SHANGHAI (Reuters) – A bus carrying high school students plunged into a reservoir on in southwest China on Tuesday, as days of torrential rain triggered flood warnings across large parts of the country and disrupted the first day of national college exams.
In the central city of Wuhan, where the coronavirus epidemic first erupted in December, a record-breaking 426 millimetres (16.8 inches) of rain fell on Sunday, the official China Daily reported, and authorities were using giant pumps to remove water from the flooded roads.
State broadcaster CCTV said the students on a bus that crashed into a reservoir in the city of Anshun in southwestern Guizhou province had been on their way to sit the college entry exams. The number of casualties had still to be confirmed.
But as of last Friday, there were 119 people dead or missing nationwide as a result of the rains storms, while the emergency ministry estimated economic losses to be in excess of 40 billion yuan ($5.70 billion).
Guizhou, Anhui, Hunan and Hubei provinces were expected to record 250-280 millimetres (10-11 inches) on Tuesday, according to the China Meteorological Administration.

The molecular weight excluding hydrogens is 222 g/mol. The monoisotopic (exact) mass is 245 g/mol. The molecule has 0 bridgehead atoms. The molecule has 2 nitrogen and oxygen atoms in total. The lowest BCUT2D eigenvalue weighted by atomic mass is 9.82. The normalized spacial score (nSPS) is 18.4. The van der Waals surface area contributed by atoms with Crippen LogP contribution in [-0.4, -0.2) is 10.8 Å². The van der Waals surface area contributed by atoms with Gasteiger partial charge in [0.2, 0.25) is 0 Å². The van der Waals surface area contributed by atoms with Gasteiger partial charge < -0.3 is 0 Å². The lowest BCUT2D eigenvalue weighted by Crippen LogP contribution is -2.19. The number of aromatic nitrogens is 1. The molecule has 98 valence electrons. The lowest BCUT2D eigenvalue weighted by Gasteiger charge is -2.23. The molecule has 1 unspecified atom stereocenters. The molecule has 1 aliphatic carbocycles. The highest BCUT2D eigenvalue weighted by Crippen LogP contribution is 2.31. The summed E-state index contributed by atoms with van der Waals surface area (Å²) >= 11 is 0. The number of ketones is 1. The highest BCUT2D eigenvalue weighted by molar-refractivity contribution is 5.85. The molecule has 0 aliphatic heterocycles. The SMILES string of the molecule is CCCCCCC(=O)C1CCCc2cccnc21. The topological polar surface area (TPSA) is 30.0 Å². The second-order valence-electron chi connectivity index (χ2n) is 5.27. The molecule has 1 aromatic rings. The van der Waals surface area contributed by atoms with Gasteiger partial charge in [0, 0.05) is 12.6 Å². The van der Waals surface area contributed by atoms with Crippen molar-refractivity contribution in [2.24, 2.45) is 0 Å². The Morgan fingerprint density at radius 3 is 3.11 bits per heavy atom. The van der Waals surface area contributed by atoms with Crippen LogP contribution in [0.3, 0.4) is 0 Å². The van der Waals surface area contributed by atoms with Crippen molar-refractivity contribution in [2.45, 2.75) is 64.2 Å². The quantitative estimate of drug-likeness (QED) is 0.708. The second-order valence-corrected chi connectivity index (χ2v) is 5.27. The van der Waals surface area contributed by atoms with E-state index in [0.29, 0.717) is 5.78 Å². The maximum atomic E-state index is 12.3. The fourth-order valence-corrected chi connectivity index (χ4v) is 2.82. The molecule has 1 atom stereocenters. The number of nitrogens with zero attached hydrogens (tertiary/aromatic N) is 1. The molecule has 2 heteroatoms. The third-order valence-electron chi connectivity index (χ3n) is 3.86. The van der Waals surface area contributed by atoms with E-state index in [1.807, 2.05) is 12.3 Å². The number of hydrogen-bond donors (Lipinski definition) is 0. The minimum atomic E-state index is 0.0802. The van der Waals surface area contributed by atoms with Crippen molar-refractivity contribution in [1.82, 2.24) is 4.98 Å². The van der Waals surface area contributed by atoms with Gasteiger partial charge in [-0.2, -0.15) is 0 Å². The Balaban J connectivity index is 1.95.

With nearly 11 million students set to sit their college exams, the weather agency warned parents to heed forecasts and prepare school journeys carefully.
Exams in some parts of Anhui province were postponed as a result of the worst flooding for 50 years, the local government reported.
The city of Qianjiang in the central province of Hubei became the first city to issue a Level I flood response alert on Monday after roads and farmland were inundated.
Authorities in Hubei and neighbouring Hunan province have also issued orange flood alerts – the second highest – with some rivers 2-3 metres higher than warning levels, according to water ministry data.
($1 = 7.0207 yuan)
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